Just then an old woman came up to the little group, her eyes bright with wonder and fixed on the infant in Simeon’s arms. “This is Him! This is the One! Oh, praise the name of the Lord – He has sent the Redemption of Israel!” Simeon smiled at Anna and nodded his head in agreement with her proclamation. They had both held tightly to the assurance that God would one day comfort and redeem His people and he was glad to share this glorious moment with his friend.

For the two elderly people, the baby was the fulfillment of a promise they had long held to and yearned to see. Simeon, filled with the Holy Spirit, had been assured by God that he would see the Hope of mankind before he died. Anna, widowed early in her life, had dedicated her years to worship, fasting and praying for the Messiah to come. It had been such a long time – not just their lifetime, but hundreds of years for the oppressed nation of Israel. In the temple courts that day, their faith was rewarded and they received the child with great joy.

How do you hold on when the promise of God is a long time in coming? Just like Simeon and Anna did – with faith. They never wavered in their expectations. They never stopped believing that every promise God made was as sure as His name – El Emunah, The Faithful God. Beloved, His name still stands today. You can wait in faith because God is still always and forever faithful. Christmas is the blessed proof that He will never fail to do what He says He will do.

Image: “Simeon’s Moment” by Ron DiCianna

Worship the King!

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What kind of faith must you have to chase a star for two years and hundreds of miles based on an ancient prophecy? The wise men – Matthew calls them “Magi” – traveled what scholars suppose to be about 1,000 miles “from the east” (Matt. 2:1), most likely ancient Persia, or our modern Iran. They were probably devout scholars who studied ancient holy texts of many religions. The writings of the Jewish faith – which would include prophecies of a special King – would have likely come to them via Daniel’s time in Babylon. Through their studies, they came to recognize that the star that rose at a specific time signaled the birth of this very King. So they set out on a long, difficult journey with gifts fit for royalty.

Here’s what amazes me about the Magi – it wasn’t curiosity that caused them to leave their homes and families for such an arduous journey. It was worship. Matthew records their words to King Herod, “Where is the one who has been born king of the Jews? We saw His star in the east and have come to worship him” (v. 2). Here’s the other thing that is surprising to me – He wasn’t their king. Remember – they identified Him as the “King of the Jews.” The Magi didn’t owe him homage. Why would they worship a king not their own? They realized from all they had studied that this king was worthy of worship – not just the worship of the Jews, but the worship of all men everywhere.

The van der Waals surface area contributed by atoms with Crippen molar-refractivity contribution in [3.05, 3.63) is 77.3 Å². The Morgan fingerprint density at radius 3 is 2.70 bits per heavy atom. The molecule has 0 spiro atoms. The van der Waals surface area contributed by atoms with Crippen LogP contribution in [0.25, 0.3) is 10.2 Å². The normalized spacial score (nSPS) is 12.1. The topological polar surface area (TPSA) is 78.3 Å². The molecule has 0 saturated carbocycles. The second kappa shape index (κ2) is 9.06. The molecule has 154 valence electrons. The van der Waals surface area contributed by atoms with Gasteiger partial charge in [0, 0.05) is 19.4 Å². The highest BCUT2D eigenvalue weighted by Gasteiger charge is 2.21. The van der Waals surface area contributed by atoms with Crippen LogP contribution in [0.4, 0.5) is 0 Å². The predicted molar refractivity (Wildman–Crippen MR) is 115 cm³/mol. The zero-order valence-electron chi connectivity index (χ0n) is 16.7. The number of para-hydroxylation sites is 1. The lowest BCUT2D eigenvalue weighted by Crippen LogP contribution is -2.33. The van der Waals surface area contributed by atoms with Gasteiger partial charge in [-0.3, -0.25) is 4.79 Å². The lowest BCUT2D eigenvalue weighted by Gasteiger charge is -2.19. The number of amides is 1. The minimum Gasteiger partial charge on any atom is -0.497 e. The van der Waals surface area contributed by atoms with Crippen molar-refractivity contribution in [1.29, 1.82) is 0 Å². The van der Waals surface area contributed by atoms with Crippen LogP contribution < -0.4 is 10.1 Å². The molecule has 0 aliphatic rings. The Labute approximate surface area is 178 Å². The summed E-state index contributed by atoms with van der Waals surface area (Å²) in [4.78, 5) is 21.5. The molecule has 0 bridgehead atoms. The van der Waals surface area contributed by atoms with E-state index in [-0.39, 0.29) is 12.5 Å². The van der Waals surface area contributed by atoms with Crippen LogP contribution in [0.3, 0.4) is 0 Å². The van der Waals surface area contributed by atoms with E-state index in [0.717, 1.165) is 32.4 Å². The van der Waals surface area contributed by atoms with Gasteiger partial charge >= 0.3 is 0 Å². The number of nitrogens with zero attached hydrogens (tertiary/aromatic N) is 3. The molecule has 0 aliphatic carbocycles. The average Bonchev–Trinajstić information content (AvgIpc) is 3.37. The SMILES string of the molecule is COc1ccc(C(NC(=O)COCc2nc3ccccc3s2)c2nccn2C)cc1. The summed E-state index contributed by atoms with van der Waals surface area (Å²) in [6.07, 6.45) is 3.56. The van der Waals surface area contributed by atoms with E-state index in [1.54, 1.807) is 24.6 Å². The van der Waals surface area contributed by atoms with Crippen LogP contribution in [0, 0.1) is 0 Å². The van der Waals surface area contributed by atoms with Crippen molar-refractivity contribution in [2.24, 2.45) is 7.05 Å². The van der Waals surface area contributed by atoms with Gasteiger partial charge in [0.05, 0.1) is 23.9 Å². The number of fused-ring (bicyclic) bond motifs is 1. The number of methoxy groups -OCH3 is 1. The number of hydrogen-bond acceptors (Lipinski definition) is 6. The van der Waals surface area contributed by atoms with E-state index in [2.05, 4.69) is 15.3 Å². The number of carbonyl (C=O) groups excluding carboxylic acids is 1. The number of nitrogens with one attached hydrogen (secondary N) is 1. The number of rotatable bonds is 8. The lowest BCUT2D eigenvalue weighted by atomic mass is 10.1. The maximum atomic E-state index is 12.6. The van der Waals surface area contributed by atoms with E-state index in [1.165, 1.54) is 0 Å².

These Magi took ancient prophecies, looked forward, and recognized that Jesus was a unique king. In faith and awe, they set out on a long journey to worship Him. You and I have not just ancient prophecies, but we have the New Testament Scriptures that testify that Jesus is this King. We have the eye-witness of the Apostles and we have the heart-witness of the martyrs that testify that Jesus is not just King of the Jews, but King of Kings and Lord of Lords. The faith of all these should inspire faith in us. Jesus – the baby in the manger, the child in Bethlehem, the man healing lepers and raising the dead and dying on a cross and bursting alive out of the grave – this Jesus is worthy of our faith and worthy of our worship. Let’s give Him all He deserves this Christmas – and every day.

A Beautiful, Imperfect Life

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“If you make a stone altar for me, do not build it out of cut stones. If you use your chisel on it, you will defile it” (Exodus 20:25).

For several years my son and I served with Samaritan’s Purse as the Collection Center Coordinators for Operation Christmas Child. We received thousands of gift-filled shoeboxes from churches in the North Florida region and packaged them in shipping cartons for transport. We quickly learned the most efficient ways to arrange the boxes to get as many as possible in the cartons. We turned them this way and that and searched for small boxes to fit in small spaces. It was like a real-life game of Tetris.

We like it when things fit together well, when there is order and balance. But that’s not always going to happen, especially in life. Things in our lives don’t always fit neatly in place, do they? Like that scary diagnosis or the spouse who walked away. Losing your job didn’t fit in with the structured life you had planned, and that hard-headed, rebellious child of yours has turned your ordered life into chaos. Depression doesn’t sit neatly in your tidy world. If only life cooperated with our well-thought-out plans.

When God delivered the Israelites from Egyptian bondage, He commanded them to build an altar for burnt offerings and sacrifices, but they must not cut the stones used in building the altar. Doesn’t that seem odd? Wouldn’t it be nicer to cut the stones to size so that they all fit together neatly? It could be a beautiful monument of perfectly shaped stones. But God did not want man’s “perfection.” To me, this becomes a powerful object lesson – that true worship comes from imperfect lives. Try as we might, we’re not going to make all the pieces fit neatly together. But when God takes the pieces of our lives, the odd shapes and sizes, and even the broken fragments, He makes something beautiful from them, something that speaks of Him to a world full of imperfect people.

Real life is not neat and tidy. It’s messy and misshapen and broken. But God – those are my two favorite words – but God can take your imperfect life and turn it into a beautiful testimony of His grace. Put the pieces of your life in God’s hands Beloved, and worship at the altar of His love.